The budbreak this spring was the latest I've seen as well, and the spring and early summer one of the coolest and wettest since 2003 and 2000.  For those of you who were growing grapes back then, we all knew this was a bad sign.  The wines I made in those two vintages were lackluster at best.  And 2014 was tracking to be a similar type of year.

As summer wore on, it became painfully evident that we weren't going to have a summer.  At least not one that had any heat to it.  It was pleasant, but with the mild temperatures and the significant rainfall, Nelson was getting a good case of tractor-butt from spraying so often.  It all paid off in the long run and we were squeaky clean in our leaf canopy all the way to leaf-fall at the end.  Additionally, all those healthy leaves managed to take full advantage of the small bits of sunshine throughout the year.  And more importantly, all of the sunshine we had in the gorgeous September that followed.  Without the six weeks or so from the end of August to the beginning of October, we would have been royally screwed, behind the eight ball, and pushed to our limit to make serviceable wines.  But Mother nature smiled on us.

I've only started doing any sort of systematic tasting through our wines, but my initial reaction is that I am very impressed.  These wines will have classic East coast profiles to them, with great aromatics, firm and supple tannins and wonderful colors.  In my opinion, the wines will shape up to be similar to our 2001s (some of which are still aging beautifully.)  They will be remarkable wines for years to come and hopefully set a standard for what we can do in this region even when the vintage tries to move against us.

I've said it many times before....I think we're past saying that there are good and bad vintages.  I think we have great years, goods years, and tough years.  But--barring any natural disasters or human mistakes--going forward we should always have reputable wines.  This is what makes making wine on this coast so much fun. It's always different and never easy.  If it was, everybody would be doing it.


Wednesday, October 22, 2014

It’s a Weird, Weird, Weird, Weird, Weird Harvest



That’s all. 

So, after our cool summer, we had this gorgeous September with hardly any rain (a lot like 2013), but still not very much heat. At the end of August, we were sitting with only 25 more Growing Degree Days (how we measure heat in the vineyard) than 2003....not a good omen.  I hope you don’t remember 2003, because the wines I made then were forgettable.  Actually, they probably weren’t.  They were the weakest quality wines I ever (or will ever) put in a bottle.  If it were to happen today, I wouldn’t even bottle them.  But in our second full year of running Allegro, I had no choice.  (Thanks for being understanding to those of you who do remember them.)

I also remember other things from back then.  My predecessor, good friend, and great winemaker John Crouch past away on March 2nd of that year.  I remember speaking at his memorial service a week later on my birthday, trying to put into words how I felt having a teacher who taught without meaning to teach.  I’m sure I failed, but even more so, I felt like I had been tossed out of the nest without the full understanding of what flight was.

I know that a lot of people probably thought that the weak 2003 wines were due to the fact that John wasn’t helping in the cellar at the time.  And they were probably at least partially right.  But that doesn’t mean the wonderful 2001s and 2002s had nothing to do with me either.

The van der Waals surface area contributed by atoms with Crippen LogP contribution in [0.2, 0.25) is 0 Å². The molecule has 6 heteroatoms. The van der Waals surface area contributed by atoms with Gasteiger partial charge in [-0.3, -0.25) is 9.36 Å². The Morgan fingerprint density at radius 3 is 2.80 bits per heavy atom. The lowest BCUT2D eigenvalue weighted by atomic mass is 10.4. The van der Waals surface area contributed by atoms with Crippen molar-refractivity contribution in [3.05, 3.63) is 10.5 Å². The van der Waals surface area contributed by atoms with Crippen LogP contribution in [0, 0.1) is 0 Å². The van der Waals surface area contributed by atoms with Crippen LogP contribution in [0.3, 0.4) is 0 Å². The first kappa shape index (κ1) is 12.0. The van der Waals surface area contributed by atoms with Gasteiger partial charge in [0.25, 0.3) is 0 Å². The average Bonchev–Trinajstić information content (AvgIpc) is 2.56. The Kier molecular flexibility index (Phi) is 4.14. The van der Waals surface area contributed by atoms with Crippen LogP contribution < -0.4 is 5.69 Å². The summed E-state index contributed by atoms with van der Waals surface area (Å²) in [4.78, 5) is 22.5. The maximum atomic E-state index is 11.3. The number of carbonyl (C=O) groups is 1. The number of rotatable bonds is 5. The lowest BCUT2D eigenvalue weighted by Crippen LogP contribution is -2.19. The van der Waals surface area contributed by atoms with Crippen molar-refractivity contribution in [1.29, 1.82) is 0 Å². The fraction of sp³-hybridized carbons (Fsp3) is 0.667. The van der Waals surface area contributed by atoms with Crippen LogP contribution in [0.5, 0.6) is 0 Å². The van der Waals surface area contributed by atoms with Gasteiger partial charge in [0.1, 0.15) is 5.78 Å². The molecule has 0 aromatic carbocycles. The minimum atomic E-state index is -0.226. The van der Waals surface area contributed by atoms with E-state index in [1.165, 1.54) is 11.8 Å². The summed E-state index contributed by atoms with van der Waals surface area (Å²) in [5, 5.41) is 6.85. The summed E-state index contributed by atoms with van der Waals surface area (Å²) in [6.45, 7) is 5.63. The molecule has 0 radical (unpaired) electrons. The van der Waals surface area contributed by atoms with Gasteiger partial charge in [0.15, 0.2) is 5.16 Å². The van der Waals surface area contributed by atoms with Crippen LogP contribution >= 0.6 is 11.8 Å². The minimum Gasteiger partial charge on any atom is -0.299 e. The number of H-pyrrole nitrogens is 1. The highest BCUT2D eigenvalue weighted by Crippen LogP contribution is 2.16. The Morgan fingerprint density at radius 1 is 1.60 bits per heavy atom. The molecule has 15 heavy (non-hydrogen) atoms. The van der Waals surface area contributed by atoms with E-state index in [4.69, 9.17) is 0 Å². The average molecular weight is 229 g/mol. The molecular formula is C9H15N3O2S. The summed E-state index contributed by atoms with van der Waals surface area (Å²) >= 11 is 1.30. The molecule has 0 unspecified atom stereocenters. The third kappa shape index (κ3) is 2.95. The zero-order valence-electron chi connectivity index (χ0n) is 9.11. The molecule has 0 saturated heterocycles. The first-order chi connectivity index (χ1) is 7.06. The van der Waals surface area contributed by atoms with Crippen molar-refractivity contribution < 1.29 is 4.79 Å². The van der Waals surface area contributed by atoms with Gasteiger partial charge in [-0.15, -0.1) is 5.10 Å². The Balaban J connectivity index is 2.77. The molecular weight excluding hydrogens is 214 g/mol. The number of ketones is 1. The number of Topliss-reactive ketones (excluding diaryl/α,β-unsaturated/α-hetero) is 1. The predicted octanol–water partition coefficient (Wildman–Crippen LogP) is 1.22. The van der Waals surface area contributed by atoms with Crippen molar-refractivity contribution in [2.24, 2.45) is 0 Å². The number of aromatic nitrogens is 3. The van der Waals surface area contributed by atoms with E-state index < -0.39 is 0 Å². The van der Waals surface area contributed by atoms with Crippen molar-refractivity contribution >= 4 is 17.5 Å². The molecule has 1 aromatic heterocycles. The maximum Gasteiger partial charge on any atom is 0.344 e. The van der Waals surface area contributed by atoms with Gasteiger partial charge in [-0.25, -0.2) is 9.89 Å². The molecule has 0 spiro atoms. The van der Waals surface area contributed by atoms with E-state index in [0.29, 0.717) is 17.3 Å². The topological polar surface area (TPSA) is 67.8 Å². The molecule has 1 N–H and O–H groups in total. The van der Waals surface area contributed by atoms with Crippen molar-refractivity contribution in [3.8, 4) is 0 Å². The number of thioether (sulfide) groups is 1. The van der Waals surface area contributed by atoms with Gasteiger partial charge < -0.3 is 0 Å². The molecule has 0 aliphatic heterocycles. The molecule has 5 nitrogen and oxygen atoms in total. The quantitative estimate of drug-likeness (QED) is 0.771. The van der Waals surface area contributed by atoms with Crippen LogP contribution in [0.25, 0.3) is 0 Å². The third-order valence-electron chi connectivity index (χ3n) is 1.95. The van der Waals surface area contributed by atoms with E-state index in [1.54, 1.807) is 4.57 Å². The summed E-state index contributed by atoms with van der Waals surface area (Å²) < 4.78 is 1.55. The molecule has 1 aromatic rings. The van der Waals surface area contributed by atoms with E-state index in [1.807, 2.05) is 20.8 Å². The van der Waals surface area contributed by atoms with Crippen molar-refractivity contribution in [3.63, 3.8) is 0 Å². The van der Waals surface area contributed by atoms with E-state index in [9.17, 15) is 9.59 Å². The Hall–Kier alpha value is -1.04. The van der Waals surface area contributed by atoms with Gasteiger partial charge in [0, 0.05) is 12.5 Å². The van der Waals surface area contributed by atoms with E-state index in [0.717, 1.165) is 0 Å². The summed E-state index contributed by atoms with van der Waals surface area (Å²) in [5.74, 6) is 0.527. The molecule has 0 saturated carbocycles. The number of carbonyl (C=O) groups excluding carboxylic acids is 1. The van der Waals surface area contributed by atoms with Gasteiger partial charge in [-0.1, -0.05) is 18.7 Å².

Those first two harvests I had at Allegro with John were a glowing era in my memory.  It’s one thing to be part of a harvest at a winery.  It’s a whole other animal to be working along-side a gifted and talented artisan, someone for whom the whole industry had an enormous respect.  And at the same time, he gave me complete control of the reins.  Never told me what to do once.  And this was in a cellar that he had been master of for twenty years.  Talk about restraint.  Here I was a 31 year old young buck, and he just let me run.  Not sure I would have done the same thing. 

Of course, back in 1980 (his first vintage) he was exactly the same age.  And his ’82 was a wine for the ages….

But, back to this year…..  Merlot and Chard didn't come in until the first week of October. And they all came in at once. 

Now we've had a small lull in the action, but I think we're about to hit it hard this week. Picking Cab Sauv and receiving in Chambourcin and Petit Verdot. We're all worried that even though the forecast looks nice, it'll change in a heartbeat. People are a bit gun-shy after 2011....

It's been one of the weirder harvests I've ever seen. Low pHs, lot of extra malic acid in the fruit. Good colors on the reds, though. Nice aromatics, but more on the delicate side of things. It feels a lot like 2009 actually, but I know the wines will be better. I'd like to think that we're better at growing the fruit than we used to be. Winemaking is about the same, with only a few tweaks.  We're doing more pumpovers these days instead of punchdowns for the reds.


But then I checked back in notes….something was reminding me....of a past vintage.  Cooler year, dry in the fall, good colors, higher malic levels……after checking my records of rainfall, GDD, and mean max temperatures, I knew what it was….

It’s 2001 all over again.  My first year with John.  The first year we made Bridge.  A glorious year that took us all by surprise.  A fabulous Chardonnay year.  One of my favorites.

Maybe all my worries have been in vain.  Even though it’s weirdness will go down in the annals of east coast winegrowing, I think the wines may outlive our memories.  Hope you all are able to share some of them in 2024 with me.

Cheers,

Carl